Active rigs declined -10 to 757 with oil rigs accounting for the entire drop. Gas rigs remained level at 193. Oil rigs declined to 564 and more than a ten-year low. Total active rigs were 1,929 the same week in 2014. That represents a drop of -1,172 rigs in a year. In theory U.S. production should be slowing but increases in technology are allowing drillers to maintain and in some situations even increase production. The Saudi Arabian oil minister must be suicidal.


The markets had their worst week of the year the prior week and the best week of the year last week. Volatility has definitely returned. The second week of November lived up to its historical trend with a bearish performance and the third week did as well with the bullish performance. Next week is typically bullish as well so let's hope the seasonal trend continues.

Unfortunately, strong weeks with more than a 3% gain typically are followed by some profit taking. With a little luck, maybe the seasonal trend will overcome the urge to take profits.

The challenge we have now is the triple levels of resistance at 2113-2116 and again at 2,132. After the big rebound from 1,872 to dead stop at 2,116 we did have a textbook retracement of -38%. In theory that should have allowed investors to take profits and establish new positions ahead of the seasonally bullish period. The +3.3% rebound last week began to slow on Thursday and Friday. The S&P closed -8 points off its intraday high but it was still a good day and a good way to end the week. It was option expiration and that always creates some volatility. Volume was light for an expiration Friday at 6.8 billion shares.

If we can move over the Friday high at 2,097 maybe we can find some traction to make a good run at that resistance band. However, if Monday's trading is lackluster we may run out of week before we can win that resistance battle. Monday and maybe Tuesday are the only decent volume days of the week. Wednesday will be a ghost town and Friday even more desolate. Any material moves will have to come early in the week otherwise it will be difficult to break through that resistance on low volume.

The Dow is going to have a challenge next week. The big gains last week came from upgrades on Apple, news from Nike, Home Depot and Walmart earnings, Disney and the Star Wars hype and UnitedHealth talking about dropping out of Obamacare because they cannot make any money.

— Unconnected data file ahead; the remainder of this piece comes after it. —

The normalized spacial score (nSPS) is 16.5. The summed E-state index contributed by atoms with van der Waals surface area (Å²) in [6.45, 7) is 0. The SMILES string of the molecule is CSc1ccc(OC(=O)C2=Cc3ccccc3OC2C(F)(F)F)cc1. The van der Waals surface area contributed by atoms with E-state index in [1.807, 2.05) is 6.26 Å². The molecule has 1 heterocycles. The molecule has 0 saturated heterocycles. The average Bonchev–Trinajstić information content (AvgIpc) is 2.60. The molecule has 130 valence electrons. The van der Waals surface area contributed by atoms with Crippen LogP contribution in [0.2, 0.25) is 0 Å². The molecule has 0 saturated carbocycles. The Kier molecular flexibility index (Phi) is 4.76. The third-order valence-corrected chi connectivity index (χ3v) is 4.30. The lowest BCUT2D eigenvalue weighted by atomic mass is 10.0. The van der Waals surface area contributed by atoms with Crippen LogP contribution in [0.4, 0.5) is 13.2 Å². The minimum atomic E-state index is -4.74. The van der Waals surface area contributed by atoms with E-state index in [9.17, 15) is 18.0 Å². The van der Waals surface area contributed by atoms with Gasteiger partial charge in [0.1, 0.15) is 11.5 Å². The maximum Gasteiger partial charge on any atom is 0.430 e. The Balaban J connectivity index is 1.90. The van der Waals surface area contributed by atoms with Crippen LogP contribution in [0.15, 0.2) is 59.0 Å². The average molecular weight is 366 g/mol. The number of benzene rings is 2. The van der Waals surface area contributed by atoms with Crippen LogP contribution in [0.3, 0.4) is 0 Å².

Each of those events caused big one-day gains in the individual stocks that probably will not be repeated next week. Except for Disney, everything else is now old news. There may be some new headlines on other stocks but with earnings over and everyone leaving for the holiday the news flow will be really slow.

Since the Dow is only a 30 stock index it needs some decent moves in some individual stocks in order to keep the rally alive. I would be thrilled to see some other components step up and show some gains but it is hard to imagine what they would be. Most of those stocks have already used up their headlines during the earnings cycle.

Obviously, there is nothing keeping the various components from creeping slowly higher on their own but nearly half were negative on Friday when the Dow was up +102 at its peak.

We just need to trade what the market gives us and hope for a flurry of unassisted gains.

The Dow peaked at 17,977 in early November and then hovered at the 17,920 level for a week before rolling over. I warned at the time it looked like a distribution phase with volume moderate and mostly negative. Now that the profit taking has run its course, it will be interesting to see if we struggle at 18,000 again this time around. The 18,000 level is purely psychological with real resistance from 18,100 to 18,165. Getting over 18,000 is just the first hurdle.

The Nasdaq posted a +3.6% gain for the week and closed just over the 5,100 resistance level. However, the Nasdaq only closed -8 points off its intraday high with a +31 point gain. The big cap tech stocks are again leading the charge higher. The Nasdaq 100 ($NDX) is only 33 points below its historic high close of 4,719 and -51 points below its intraday high at 4,737. The NDX is showing very strong relative strength and could be our hope for lifting the market over the next couple weeks.

FactSet pointed out that Amazon and Google have been responsible for adding 478 points to the Nasdaq 100 in 2015. That is three tickers, AMZN, GOOG, GOOGL. The Nasdaq 100 index has only gained +419 points for the year. If you exclude those three stocks along with Facebook and Netflix the Nasdaq 100 would be down -5% for the year. This will eventually end badly but probably not until next year.

With Goldman Sachs putting a new target on Apple at $163, Netflix apparently heading for a new high over $130 and Amazon in its favorite quarter the big caps are where it the action is. I hope that continues to be true.

The Nasdaq Composite has serious resistance at 5,160 and that would be the target on any continued rally.

The Russell 2000 small caps continue to lag with only a +2.5% gain last week. There are multiple resistance levels just overhead at 1,194 and 1,200. The most important one is 1,200 and that is 25 points away or +2.1%. That would be a good week under normal circumstances. The small caps are supposed to be strong in the last two weeks of November and middle of December. We really need the seasonal trend to kick into gear or the small caps could be a weight on the broader market.